Historical Dictionary of the Civil War

Historical Dictionary of the Civil War PDF Author: Terry L. Jones
Publisher: Scarecrow Press
ISBN: 0810879530
Category : History
Languages : en
Pages : 1816

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Book Description
The Civil War was the most traumatic event in American history, pitting Americans against one another, rending the national fabric, leaving death and devastation in its wake, and instilling an anger that has not entirely dissipated even to this day, 150 years later. This updated and expanded two-volume second edition of the Historical Dictionary of the Civil War relates the history of this war through a chronology, an introductory essay, an extensive bibliography, and hundreds of cross-referenced dictionary entries on persons, places, events, institutions, battles, and campaigns. This book is an excellent access point for students, researchers, and anyone wanting to know more about the Civil War.

The Grand Design

The Grand Design PDF Author: Donald Stoker
Publisher: Oxford University Press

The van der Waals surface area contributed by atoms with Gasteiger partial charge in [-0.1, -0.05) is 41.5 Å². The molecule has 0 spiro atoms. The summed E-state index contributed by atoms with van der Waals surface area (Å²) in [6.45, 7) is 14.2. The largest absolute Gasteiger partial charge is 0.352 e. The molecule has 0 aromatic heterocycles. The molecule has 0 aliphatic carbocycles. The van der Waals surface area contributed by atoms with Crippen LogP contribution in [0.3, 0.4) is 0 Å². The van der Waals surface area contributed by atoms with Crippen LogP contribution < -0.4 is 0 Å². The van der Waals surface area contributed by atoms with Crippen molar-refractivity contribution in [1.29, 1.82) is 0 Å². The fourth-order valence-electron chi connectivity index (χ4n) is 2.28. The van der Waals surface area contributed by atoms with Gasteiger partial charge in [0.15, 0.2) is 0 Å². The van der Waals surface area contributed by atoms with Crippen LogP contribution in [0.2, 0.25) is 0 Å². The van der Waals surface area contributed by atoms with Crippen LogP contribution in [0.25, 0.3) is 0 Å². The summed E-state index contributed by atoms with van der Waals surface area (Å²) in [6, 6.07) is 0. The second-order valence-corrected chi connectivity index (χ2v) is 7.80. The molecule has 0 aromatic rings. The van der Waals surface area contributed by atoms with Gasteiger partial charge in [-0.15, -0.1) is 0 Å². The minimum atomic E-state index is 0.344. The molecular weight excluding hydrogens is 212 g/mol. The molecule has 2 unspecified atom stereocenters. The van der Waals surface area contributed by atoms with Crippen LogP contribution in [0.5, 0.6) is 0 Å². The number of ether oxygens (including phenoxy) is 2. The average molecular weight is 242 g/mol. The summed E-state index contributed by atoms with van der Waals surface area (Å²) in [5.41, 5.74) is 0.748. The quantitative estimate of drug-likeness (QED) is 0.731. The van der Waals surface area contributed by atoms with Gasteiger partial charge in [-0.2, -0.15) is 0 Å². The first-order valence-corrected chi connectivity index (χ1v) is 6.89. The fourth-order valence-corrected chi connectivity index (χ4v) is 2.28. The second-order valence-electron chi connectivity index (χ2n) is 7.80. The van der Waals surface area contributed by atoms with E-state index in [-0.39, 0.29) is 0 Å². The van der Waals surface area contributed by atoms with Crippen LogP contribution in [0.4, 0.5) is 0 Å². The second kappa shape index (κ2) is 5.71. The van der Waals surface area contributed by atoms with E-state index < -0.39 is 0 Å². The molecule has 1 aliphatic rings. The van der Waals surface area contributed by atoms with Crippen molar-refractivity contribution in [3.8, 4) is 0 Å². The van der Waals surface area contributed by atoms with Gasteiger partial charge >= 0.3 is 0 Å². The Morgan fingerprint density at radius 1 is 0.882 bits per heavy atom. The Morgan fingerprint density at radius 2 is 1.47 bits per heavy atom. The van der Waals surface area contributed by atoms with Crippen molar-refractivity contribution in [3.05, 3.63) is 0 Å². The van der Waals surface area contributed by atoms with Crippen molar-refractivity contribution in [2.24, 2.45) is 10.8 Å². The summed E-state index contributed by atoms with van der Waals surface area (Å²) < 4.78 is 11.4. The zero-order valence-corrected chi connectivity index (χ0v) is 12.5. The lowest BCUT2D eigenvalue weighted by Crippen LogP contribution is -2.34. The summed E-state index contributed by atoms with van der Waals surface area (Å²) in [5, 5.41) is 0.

ISBN: 0199706603
Category : History
Languages : en
Pages : 512

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Book Description
Despite the abundance of books on the Civil War, not one has focused exclusively on what was in fact the determining factor in the outcome of the conflict: differences in Union and Southern strategy. In The Grand Design, Donald Stoker provides for the first time a comprehensive and often surprising account of strategy as it evolved between Fort Sumter and Appomattox. Reminding us that strategy is different from tactics (battlefield deployments) and operations (campaigns conducted in pursuit of a strategy), Stoker examines how Abraham Lincoln and Jefferson Davis identified their political goals and worked with their generals to craft the military means to achieve them--or how they often failed to do so. Stoker shows that Davis, despite a West Point education and experience as Secretary of War, ultimately failed as a strategist by losing control of the political side of the war. Lincoln, in contrast, evolved a clear strategic vision, but he failed for years to make his generals implement it. And while Robert E. Lee was unerring in his ability to determine the Union's strategic heart--its center of gravity--he proved mistaken in his assessment of how to destroy it. Historians have often argued that the North's advantages in population and industry ensured certain victory. In The Grand Design, Stoker reasserts the centrality of the overarching plan on each side, arguing convincingly that it was strategy that determined the result of America's great national conflict.